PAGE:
The sky calls to us

Outside of the building where the space shuttle Atlantis is on display at Kennedy Space Center, this quote greets visitors:

I’m spending the rest of the week in Florida as part of the NASA Social program, covering Sunday’s SpaceX CRS–7 launch.

I applied a few weeks ago, while in San Francisco at WWDC, and was excited to learn I had been accepted. I drove down yesterday, and spent the day at the Kennedy Space Center Visitor Center, where I saw Atlantis and lots of other bits of NASA history. The actual program kicks off in the morning.

I’ve always felt a connection to the space program. While I was born on a tragic day in space history,[1] I am in no way unique in my interest in all things NASA.

As I was walking around the various exhibits I visited today, I couldn’t help but notice how excited many people were about what we were seeing. There were kids standing on their tiptoes, trying to stretch to be tall enough to see into the visor of the vintage space suits. There were old men who clearly remembered the news coverage being played back for education purposes. People were taking photos, asking questions and genuinely learning.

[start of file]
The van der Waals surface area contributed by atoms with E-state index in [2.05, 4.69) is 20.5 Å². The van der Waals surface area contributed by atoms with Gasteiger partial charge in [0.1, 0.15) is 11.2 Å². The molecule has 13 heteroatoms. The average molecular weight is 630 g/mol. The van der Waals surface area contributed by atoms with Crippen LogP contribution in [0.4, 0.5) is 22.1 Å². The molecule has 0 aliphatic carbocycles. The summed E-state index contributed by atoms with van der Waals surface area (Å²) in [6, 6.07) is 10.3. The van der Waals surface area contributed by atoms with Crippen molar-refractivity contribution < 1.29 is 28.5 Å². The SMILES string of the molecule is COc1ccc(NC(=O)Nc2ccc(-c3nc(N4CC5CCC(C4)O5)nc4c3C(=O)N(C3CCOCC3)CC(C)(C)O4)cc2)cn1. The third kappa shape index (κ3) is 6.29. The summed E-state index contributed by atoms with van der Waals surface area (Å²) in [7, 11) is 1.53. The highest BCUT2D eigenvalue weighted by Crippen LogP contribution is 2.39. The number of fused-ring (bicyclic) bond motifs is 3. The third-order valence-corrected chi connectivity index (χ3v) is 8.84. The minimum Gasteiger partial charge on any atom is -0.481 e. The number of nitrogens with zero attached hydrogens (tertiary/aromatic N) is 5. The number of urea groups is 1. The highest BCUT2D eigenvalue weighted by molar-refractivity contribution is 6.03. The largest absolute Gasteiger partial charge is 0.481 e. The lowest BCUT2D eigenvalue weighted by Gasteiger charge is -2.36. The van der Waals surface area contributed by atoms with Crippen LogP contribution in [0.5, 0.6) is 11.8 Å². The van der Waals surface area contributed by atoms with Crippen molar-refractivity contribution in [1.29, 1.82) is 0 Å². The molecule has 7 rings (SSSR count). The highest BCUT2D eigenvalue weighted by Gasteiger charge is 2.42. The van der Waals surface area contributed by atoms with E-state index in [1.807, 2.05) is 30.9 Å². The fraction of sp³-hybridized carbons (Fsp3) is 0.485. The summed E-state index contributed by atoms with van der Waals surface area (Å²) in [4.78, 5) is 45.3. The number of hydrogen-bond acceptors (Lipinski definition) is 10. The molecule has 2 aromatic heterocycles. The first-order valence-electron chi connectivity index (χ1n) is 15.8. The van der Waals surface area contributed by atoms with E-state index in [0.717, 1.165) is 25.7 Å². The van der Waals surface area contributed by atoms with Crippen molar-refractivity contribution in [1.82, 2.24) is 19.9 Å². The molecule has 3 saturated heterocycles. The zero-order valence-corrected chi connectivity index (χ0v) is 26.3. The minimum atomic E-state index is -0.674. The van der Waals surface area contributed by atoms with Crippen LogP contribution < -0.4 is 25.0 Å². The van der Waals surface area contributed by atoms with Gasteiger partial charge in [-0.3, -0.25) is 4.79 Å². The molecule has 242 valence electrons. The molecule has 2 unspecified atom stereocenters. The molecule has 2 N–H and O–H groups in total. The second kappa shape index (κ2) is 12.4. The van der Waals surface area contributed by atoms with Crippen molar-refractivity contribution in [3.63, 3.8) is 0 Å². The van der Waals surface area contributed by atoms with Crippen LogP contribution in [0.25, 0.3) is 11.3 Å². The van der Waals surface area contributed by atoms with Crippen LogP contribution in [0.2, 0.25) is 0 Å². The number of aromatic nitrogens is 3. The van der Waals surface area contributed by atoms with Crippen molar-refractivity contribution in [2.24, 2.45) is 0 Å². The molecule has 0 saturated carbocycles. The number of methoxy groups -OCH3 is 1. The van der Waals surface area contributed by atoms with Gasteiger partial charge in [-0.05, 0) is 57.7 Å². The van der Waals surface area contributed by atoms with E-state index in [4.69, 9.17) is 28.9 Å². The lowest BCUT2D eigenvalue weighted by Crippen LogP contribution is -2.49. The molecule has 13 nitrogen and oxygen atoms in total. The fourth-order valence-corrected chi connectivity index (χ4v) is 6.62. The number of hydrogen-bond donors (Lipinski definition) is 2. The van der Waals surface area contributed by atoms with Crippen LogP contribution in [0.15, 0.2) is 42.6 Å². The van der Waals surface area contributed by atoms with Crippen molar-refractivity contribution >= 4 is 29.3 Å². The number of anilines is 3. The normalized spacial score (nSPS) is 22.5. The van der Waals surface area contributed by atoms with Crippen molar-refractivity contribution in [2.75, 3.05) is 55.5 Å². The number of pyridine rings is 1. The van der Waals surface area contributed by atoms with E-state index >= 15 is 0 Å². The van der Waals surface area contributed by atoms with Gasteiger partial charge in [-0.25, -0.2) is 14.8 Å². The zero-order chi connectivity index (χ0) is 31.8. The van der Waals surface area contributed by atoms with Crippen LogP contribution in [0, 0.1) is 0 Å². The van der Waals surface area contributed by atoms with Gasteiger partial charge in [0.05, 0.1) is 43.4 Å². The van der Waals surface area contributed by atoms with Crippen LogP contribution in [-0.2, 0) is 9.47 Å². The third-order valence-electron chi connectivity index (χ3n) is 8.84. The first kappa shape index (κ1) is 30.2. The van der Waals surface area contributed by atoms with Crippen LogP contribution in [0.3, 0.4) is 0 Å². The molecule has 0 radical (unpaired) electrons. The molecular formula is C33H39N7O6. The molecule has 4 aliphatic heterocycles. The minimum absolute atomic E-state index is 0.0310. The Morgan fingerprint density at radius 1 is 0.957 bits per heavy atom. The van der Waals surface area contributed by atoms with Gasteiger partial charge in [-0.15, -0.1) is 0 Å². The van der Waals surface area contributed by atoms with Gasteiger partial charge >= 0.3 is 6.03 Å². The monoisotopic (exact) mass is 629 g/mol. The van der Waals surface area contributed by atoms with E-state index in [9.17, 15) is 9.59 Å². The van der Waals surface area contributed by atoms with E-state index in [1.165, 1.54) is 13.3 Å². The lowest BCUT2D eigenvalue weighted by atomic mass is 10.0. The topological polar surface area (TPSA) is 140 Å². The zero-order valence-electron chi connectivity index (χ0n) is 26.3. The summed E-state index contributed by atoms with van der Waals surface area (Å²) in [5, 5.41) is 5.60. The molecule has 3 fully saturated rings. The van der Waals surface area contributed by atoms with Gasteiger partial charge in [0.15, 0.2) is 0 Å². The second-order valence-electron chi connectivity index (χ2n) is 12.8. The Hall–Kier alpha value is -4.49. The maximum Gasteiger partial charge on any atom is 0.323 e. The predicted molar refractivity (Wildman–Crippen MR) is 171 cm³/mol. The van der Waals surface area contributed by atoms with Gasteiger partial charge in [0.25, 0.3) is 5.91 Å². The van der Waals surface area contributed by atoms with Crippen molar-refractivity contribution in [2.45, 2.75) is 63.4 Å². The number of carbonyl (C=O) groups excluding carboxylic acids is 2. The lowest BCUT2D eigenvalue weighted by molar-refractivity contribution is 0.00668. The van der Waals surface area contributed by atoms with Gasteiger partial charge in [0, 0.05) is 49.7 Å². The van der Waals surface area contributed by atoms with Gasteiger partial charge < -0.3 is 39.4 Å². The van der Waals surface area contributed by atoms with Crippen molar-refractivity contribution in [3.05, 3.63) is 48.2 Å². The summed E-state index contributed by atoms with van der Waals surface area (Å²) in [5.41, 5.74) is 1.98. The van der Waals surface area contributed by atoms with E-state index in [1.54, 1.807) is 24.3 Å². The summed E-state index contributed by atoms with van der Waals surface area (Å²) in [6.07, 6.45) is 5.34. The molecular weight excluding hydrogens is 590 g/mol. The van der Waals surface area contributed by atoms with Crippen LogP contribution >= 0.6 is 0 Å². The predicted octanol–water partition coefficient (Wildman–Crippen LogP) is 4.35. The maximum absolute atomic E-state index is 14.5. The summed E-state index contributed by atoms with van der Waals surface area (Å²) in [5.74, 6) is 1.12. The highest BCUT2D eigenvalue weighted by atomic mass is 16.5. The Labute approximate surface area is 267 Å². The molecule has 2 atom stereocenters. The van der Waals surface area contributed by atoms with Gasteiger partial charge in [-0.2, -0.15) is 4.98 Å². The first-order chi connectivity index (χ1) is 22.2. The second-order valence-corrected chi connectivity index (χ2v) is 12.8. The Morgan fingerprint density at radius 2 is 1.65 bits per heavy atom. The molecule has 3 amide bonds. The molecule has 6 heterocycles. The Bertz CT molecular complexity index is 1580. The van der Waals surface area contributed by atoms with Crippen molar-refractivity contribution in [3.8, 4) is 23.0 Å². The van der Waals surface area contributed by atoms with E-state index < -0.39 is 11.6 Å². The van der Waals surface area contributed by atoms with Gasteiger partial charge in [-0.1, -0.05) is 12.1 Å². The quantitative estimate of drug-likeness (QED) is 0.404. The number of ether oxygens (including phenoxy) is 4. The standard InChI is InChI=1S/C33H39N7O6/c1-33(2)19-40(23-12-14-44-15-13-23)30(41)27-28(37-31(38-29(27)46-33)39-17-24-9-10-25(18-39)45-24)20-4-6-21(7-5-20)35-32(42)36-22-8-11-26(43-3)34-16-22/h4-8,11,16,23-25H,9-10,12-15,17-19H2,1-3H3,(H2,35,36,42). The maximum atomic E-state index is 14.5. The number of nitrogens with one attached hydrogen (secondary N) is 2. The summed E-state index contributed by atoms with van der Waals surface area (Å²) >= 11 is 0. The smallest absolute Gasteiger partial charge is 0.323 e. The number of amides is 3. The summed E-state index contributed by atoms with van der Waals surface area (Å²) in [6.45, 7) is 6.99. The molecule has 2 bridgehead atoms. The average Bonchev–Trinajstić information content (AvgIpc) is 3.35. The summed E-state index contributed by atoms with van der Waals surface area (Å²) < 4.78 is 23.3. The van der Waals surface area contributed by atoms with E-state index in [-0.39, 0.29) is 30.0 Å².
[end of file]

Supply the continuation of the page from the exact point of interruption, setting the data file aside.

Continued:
I wasn’t alone in my nerdiness, and that was a nice feeling.

The glories of the universe are breathtaking on their own, but when coupled with the grit and grind required to climb on top of a live rocket to go explore them, the whole business becomes truly inspiring and heroic.

That’s the crux of it. The space program takes the best qualities found in humankind and couples them with the best technology we can build. That’s exciting, and with a return to the Moon and a manned journey to Mars on the horizon, I no longer have to be jealous of the generation that watched those early astronauts answer the call Carl Sagan identified.

  1. Some of you are feeling really old right now, while others of you can’t believe how old I am. Time is weird.  ↩